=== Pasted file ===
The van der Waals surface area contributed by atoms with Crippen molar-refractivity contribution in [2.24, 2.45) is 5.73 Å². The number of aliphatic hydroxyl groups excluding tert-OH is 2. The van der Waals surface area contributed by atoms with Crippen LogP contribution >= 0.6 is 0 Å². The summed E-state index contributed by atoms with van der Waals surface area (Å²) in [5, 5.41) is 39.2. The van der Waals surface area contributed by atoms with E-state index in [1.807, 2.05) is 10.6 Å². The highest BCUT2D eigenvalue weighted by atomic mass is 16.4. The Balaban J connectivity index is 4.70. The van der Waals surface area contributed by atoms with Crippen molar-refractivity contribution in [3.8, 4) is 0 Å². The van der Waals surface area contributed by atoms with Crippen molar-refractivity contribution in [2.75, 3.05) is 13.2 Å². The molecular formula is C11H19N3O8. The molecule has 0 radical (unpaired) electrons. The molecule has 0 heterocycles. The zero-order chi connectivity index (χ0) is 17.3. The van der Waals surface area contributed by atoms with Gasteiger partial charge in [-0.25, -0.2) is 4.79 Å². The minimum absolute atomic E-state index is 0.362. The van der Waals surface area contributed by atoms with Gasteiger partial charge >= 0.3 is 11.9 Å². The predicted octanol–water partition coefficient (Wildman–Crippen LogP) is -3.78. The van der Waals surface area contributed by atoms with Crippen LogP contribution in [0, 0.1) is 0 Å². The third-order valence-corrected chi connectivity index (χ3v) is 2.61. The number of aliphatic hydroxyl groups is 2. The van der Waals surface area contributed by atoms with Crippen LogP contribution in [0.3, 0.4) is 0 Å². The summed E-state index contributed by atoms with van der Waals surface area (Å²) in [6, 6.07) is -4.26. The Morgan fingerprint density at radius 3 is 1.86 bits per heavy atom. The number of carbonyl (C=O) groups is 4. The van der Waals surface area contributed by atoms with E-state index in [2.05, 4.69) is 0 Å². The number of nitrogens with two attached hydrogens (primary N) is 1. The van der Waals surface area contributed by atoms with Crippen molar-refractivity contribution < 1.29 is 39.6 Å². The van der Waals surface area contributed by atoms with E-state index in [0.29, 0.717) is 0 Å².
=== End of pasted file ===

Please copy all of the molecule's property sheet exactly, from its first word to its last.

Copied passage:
The van der Waals surface area contributed by atoms with Crippen molar-refractivity contribution in [2.24, 2.45) is 5.73 Å². The number of aliphatic hydroxyl groups excluding tert-OH is 2. The van der Waals surface area contributed by atoms with Crippen LogP contribution >= 0.6 is 0 Å². The summed E-state index contributed by atoms with van der Waals surface area (Å²) in [5, 5.41) is 39.2. The van der Waals surface area contributed by atoms with E-state index in [1.807, 2.05) is 10.6 Å². The highest BCUT2D eigenvalue weighted by atomic mass is 16.4. The Balaban J connectivity index is 4.70. The van der Waals surface area contributed by atoms with Crippen molar-refractivity contribution in [3.8, 4) is 0 Å². The van der Waals surface area contributed by atoms with Crippen molar-refractivity contribution in [2.75, 3.05) is 13.2 Å². The molecular formula is C11H19N3O8. The molecule has 0 radical (unpaired) electrons. The molecule has 0 heterocycles. The zero-order chi connectivity index (χ0) is 17.3. The van der Waals surface area contributed by atoms with Gasteiger partial charge in [-0.25, -0.2) is 4.79 Å². The minimum absolute atomic E-state index is 0.362. The van der Waals surface area contributed by atoms with Gasteiger partial charge >= 0.3 is 11.9 Å². The predicted octanol–water partition coefficient (Wildman–Crippen LogP) is -3.78. The van der Waals surface area contributed by atoms with Crippen LogP contribution in [0, 0.1) is 0 Å². The third-order valence-corrected chi connectivity index (χ3v) is 2.61. The number of aliphatic hydroxyl groups is 2. The van der Waals surface area contributed by atoms with Crippen LogP contribution in [0.3, 0.4) is 0 Å². The summed E-state index contributed by atoms with van der Waals surface area (Å²) in [6, 6.07) is -4.26. The Morgan fingerprint density at radius 3 is 1.86 bits per heavy atom. The number of carbonyl (C=O) groups is 4. The van der Waals surface area contributed by atoms with E-state index in [2.05, 4.69) is 0 Å². The number of nitrogens with two attached hydrogens (primary N) is 1. The van der Waals surface area contributed by atoms with Crippen molar-refractivity contribution < 1.29 is 39.6 Å². The van der Waals surface area contributed by atoms with E-state index in [0.29, 0.717) is 0 Å².